Kansas Governor to Propose Bill Eliminating Grocery Tax

Midwest state has 2nd-highest food sales tax rate in U.S.
Lynn Petrak
Senior Editor
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 Kansas Governor to Propose Bill Eliminating Grocery Tax
Kansas Governor Laura Kelly

The governor of Kansas announced plans to eliminate the so-called grocery tax. In a news release issued on Nov. 8, Governor Laura Kelly said she is introducing a bill in the legislature in January to get rid of the state's sales tax on food.

According to Kelly, the move to “axe the food tax” will provide relief to residents of Kansas, which currently has a food sales tax rate of 6.5%. “For too long, Kansans have been paying more for groceries than people in almost every other state. This legislation will save the average Kansas family $500 dollars or more a year on their grocery,” she declared.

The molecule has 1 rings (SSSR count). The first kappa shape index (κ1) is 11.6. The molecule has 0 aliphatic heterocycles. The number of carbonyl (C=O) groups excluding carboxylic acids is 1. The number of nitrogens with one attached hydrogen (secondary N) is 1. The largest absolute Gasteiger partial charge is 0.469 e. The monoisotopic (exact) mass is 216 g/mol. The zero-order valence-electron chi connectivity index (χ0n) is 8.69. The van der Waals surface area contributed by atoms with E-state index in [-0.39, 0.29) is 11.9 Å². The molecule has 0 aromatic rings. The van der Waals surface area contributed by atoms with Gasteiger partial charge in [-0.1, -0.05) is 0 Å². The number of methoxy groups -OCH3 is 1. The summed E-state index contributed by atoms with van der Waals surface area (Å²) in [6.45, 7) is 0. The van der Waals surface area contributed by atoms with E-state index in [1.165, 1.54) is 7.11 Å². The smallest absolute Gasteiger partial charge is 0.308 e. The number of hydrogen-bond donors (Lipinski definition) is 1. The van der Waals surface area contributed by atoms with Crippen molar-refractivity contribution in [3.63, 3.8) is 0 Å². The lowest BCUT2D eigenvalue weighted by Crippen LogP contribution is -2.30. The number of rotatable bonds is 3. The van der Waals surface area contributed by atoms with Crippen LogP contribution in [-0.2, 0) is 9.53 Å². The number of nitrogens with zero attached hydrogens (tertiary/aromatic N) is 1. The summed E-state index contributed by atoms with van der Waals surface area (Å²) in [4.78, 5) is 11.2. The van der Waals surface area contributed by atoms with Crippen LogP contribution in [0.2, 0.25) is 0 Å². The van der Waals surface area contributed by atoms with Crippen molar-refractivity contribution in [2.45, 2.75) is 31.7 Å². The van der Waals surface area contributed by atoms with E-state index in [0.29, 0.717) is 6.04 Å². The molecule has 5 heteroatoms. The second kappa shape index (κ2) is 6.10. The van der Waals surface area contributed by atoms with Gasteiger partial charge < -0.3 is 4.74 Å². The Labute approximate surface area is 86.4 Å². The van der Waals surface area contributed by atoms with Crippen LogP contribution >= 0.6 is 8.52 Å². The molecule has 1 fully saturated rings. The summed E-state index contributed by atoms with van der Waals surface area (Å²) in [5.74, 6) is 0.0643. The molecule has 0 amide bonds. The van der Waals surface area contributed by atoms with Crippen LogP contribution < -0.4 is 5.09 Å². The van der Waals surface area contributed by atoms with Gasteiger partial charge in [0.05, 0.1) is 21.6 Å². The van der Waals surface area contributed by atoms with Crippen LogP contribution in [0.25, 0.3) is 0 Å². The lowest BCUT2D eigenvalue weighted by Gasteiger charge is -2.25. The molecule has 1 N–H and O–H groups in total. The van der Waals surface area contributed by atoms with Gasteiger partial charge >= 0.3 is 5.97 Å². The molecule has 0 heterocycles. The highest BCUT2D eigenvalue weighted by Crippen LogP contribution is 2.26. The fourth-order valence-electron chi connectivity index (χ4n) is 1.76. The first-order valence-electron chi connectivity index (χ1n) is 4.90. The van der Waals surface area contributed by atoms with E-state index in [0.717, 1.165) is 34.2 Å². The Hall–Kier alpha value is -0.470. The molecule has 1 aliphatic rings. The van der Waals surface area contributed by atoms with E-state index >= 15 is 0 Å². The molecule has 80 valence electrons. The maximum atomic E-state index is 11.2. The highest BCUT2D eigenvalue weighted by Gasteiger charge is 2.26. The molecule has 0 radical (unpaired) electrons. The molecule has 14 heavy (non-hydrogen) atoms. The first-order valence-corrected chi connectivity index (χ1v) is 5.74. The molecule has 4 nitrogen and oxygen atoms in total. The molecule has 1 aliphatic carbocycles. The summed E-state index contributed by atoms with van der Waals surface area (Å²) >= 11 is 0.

The Democratic governor's announcement was lauded by Democratic lawmakers, who echoed the need for relief among shoppers. The state’s Republican attorney general, Derek Schmidt – who has launched a campaign to run for governor against Kelly next year – has also called for sales tax relief for groceries at a time of rising inflation. “Everybody buys groceries, but they tend to be a bigger portion of a family's budget when the budget is smaller. So this is something that we can do right now in Kansas in order to help working Kansas families,” he told the Topeka Capital-Journal.

Kansas is one of 13 states with a sales tax imposed on groceries. 

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